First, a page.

Noob full o'questions: PVC or TXL insulation? Loom or cable? Plugs or crimps?


Registered Member
Hey folks -figured I'd ask the folks that do this more than I do.

I'm looking at setting up my new F150 with dual color LED's in amber (for my electrical business) and blue (for fire/EMS response). The new multi-color tech has made this seem achievable, if more expensive than a single-color setup. This is my goal:

F150 with cap and lights trim.png

A quick tally:
Rear Warning Light / TA Bar
Under Bumper Lights (Rear) - 360's
Side Window Mini-Bars
Mid-Body Undercarriage Light (still debating this one)
Interior / Visor Light Bar
High-Mount Grille Lights
Low Mount (License) Lights
Bumper-Mount Lights (360's)

All lights would be Blue/Amber Dual Color capable, not sure if I'll try for white takedowns in the visor bar or not.

I'm still debating having hideaways in the taillights and headlights (probably just go red in the rear and clear in the front for those) and mirror lights (I'm already gonna have to move a lot of interior panels, not sure I wanna crack the doors or not).

Thinking about a Brookings BR-995 (or whatever rebranded version) control panel as the control point; It allows 3 levels of lighting and can control a TA bar. My biggest sticking points are that I want to be able to have more control than simply "ALL/NONE", but I also need to be able to choose Blue, Amber, or Both, and operate the TA bar. (If any of you have suggestions of other boxes, I'll gladly take them)

I've read a fair amount of posts, so while I'm a little upset that my budget had to essentially triple by staying away from Chinesium :eek: :mad:, I figure it's the same principle I apply to body armor and life safety equipment - buy once, cry once - so I'm shopping more Whelen, FedSig, SoS and Feniex than I was before, but trying to do this the right way the first time leaves me with a bunch of questions.

Back in the day I wired basic lights for my Dart and Bronco - 2 PAR 36's in the grille to go with the dash light, and then, when I bought my Taurus I upscaled: Five-O dash light. headlight wig-wags, brake/backup backflash and rear deck light, all on a Unitrol slide switch. While they didn't look bad, and improved with each effort, I think back and cringe about some of the methods I used, so I started researching this project first, studying details and recalling examples I've seen through 30 years on the job with dozens of different manufacturers and upfitters having their hands in our vehicles.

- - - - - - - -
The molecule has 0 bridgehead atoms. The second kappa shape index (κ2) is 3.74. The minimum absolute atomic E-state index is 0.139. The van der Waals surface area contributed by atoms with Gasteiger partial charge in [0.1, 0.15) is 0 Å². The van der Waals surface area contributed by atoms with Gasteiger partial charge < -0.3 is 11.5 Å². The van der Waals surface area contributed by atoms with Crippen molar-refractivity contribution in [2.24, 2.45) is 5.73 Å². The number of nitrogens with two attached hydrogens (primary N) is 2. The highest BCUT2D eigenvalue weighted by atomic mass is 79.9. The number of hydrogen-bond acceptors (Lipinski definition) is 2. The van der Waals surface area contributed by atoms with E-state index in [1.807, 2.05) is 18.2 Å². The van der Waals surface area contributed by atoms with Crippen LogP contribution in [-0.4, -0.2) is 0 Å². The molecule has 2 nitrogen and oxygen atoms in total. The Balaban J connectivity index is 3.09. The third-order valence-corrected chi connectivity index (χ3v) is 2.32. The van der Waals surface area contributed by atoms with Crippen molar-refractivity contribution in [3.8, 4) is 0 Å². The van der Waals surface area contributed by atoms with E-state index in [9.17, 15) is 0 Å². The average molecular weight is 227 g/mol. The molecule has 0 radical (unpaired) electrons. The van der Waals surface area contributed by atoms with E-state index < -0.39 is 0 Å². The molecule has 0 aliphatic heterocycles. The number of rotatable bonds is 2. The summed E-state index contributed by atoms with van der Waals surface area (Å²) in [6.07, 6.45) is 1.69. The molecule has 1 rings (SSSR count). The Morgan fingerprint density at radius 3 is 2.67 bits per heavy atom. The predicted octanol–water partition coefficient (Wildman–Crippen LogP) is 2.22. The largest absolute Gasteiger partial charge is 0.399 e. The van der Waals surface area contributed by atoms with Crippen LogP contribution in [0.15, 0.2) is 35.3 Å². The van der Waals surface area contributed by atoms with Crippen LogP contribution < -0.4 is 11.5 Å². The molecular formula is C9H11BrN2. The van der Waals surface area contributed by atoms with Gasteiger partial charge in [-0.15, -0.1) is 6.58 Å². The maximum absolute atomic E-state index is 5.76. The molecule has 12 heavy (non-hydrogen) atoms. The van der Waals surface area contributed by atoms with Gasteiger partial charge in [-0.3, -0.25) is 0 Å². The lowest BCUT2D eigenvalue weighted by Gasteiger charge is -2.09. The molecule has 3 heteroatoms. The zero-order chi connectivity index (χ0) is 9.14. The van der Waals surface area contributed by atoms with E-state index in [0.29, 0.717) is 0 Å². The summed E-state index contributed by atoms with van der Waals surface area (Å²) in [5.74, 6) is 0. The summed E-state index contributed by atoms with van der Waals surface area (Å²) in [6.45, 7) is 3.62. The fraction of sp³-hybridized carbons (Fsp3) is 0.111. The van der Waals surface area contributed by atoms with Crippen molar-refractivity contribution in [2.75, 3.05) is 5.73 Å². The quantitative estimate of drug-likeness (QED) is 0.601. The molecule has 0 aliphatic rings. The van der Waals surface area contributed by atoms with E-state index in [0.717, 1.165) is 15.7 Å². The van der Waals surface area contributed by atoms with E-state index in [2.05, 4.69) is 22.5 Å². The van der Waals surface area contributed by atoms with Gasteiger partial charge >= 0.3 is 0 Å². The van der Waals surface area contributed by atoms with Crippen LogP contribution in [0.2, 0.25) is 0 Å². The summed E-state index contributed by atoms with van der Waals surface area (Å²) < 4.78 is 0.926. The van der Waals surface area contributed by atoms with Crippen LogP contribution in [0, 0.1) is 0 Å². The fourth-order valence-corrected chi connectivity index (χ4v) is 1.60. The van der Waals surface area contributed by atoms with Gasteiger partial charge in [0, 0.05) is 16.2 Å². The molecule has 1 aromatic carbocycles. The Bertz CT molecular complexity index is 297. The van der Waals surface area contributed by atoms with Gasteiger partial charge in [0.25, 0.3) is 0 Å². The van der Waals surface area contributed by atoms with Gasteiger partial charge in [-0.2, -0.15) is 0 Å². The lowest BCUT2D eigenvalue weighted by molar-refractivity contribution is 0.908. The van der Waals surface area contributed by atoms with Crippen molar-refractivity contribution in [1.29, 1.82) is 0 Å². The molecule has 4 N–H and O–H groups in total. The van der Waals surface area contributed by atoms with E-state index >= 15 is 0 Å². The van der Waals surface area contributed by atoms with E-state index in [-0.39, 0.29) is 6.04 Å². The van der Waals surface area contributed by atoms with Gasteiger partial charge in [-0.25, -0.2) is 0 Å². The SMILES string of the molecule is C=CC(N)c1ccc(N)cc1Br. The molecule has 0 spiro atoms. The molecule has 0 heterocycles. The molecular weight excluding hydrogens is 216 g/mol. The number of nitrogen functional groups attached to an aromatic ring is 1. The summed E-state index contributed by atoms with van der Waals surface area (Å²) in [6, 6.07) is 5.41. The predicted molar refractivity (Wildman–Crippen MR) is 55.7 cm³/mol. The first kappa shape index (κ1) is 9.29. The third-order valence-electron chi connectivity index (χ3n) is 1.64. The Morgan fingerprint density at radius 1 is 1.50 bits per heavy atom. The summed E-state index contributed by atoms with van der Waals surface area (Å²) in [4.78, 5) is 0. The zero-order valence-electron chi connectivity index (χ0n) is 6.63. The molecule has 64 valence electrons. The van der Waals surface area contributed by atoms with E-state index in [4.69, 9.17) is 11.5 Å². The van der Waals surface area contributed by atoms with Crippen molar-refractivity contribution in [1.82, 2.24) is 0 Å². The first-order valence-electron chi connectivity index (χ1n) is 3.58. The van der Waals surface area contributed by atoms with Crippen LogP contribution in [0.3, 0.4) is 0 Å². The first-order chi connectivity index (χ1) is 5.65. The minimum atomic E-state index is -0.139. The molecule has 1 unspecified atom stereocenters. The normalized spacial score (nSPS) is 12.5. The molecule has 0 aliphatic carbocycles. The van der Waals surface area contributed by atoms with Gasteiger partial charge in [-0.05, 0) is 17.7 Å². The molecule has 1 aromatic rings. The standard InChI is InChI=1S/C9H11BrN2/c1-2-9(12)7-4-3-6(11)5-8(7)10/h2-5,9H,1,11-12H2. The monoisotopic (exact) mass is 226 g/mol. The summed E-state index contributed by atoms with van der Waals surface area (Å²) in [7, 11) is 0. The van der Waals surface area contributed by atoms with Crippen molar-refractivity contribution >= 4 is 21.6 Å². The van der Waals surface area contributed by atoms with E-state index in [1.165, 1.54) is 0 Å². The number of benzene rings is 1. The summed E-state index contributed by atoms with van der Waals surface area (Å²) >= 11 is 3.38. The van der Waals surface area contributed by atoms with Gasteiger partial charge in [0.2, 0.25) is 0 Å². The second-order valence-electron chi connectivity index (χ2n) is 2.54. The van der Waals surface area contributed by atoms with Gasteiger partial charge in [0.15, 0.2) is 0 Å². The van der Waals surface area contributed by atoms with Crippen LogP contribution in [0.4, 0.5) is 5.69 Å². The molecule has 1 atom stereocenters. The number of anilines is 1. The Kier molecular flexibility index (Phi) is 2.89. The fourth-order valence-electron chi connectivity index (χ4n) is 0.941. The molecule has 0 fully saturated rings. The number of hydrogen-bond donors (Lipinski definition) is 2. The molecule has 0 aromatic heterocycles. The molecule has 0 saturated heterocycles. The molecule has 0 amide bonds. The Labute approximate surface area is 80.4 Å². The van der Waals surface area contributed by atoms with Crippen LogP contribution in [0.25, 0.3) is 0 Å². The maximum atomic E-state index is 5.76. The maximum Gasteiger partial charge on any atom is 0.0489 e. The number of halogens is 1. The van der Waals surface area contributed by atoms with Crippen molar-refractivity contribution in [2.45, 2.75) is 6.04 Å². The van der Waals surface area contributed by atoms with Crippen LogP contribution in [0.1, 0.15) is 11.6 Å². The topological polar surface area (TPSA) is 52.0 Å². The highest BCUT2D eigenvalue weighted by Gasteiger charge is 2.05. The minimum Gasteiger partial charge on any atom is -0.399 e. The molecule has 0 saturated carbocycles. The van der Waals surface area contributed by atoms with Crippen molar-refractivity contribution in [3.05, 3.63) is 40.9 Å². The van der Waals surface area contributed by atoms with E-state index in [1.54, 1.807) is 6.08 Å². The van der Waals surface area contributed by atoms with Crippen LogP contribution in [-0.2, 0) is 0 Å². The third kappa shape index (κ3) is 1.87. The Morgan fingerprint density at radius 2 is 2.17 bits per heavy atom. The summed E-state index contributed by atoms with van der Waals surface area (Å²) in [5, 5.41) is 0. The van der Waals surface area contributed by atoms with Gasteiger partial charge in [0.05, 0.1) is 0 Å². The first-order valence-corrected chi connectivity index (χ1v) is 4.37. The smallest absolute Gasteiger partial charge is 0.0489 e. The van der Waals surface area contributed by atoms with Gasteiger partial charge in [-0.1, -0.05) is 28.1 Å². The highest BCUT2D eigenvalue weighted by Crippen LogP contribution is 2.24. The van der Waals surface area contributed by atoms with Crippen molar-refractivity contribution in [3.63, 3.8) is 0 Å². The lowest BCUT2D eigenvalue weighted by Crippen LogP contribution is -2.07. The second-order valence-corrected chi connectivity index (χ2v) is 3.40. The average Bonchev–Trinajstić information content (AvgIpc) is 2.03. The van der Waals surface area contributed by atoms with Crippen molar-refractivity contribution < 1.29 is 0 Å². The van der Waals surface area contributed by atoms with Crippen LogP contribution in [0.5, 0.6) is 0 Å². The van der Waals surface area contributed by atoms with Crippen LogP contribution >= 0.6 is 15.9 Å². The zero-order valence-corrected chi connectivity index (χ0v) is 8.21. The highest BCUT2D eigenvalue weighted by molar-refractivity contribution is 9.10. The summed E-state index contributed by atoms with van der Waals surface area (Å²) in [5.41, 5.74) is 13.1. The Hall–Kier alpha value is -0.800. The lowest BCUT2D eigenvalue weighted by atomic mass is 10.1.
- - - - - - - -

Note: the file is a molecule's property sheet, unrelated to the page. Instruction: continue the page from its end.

When reviewing the upfitter manual for Fords, they suggest using automotive grade high temp abrasion resistant wire for under body and under hood use - TXL, GXL or SXL - and advise against using PVC, the most common insulation available.

How many of you actually follow that advice? Or do you simply keep your wiring away from direct heat and towards the top of frame members?

They also recommend using the ribbed nylon split looms; I don't have a problem with that per se, but I was debating the time involved in assembling them versus using a multiconductor tray cable assembly, say, 18/6. I know to bush openings and allow for flexing. Do any of you run cables instead of loomed wires?

Last bit. I was thinking of using multiconductor pin and socket plug assemblies like a Molex or Deutsch instead of just crimping the pigtail to whatever wiring system I wind up using. How many of you do that?

I'm planning on keeping this system as long as I have the truck, and I want it to be durable, safe, easily repairable or upgradable, modular and not look like a hayseed DIY job.

MST of queries, but thanks for the chance to pick your brains. Mods, if this needs to be moved, please feel free to di so, and Mea Culpa.


Several part reply -
1) Definitely avoid the unbranded, or 'fake' branded Chinese'll just eventually have to replace it.
2) There are lots of options for dual color, so you're good there...I personally stick with Feniex for the pricing, but used Whelen is also very get-able.
3) For high heat areas, I think loom is a must. You can't just keep it away from hot points - yeah, the wire *might* survive...but it also might not, and then you'll lose the whole vehicle.
4) For the connections - I solder as much as possible, and I rely on 'quick-disconnect' plugs as little as possible - it's just another point to fail. I know guys that build harnesses with plugs every 3 feet - there's nothing good about it unless you remove your lights every night.

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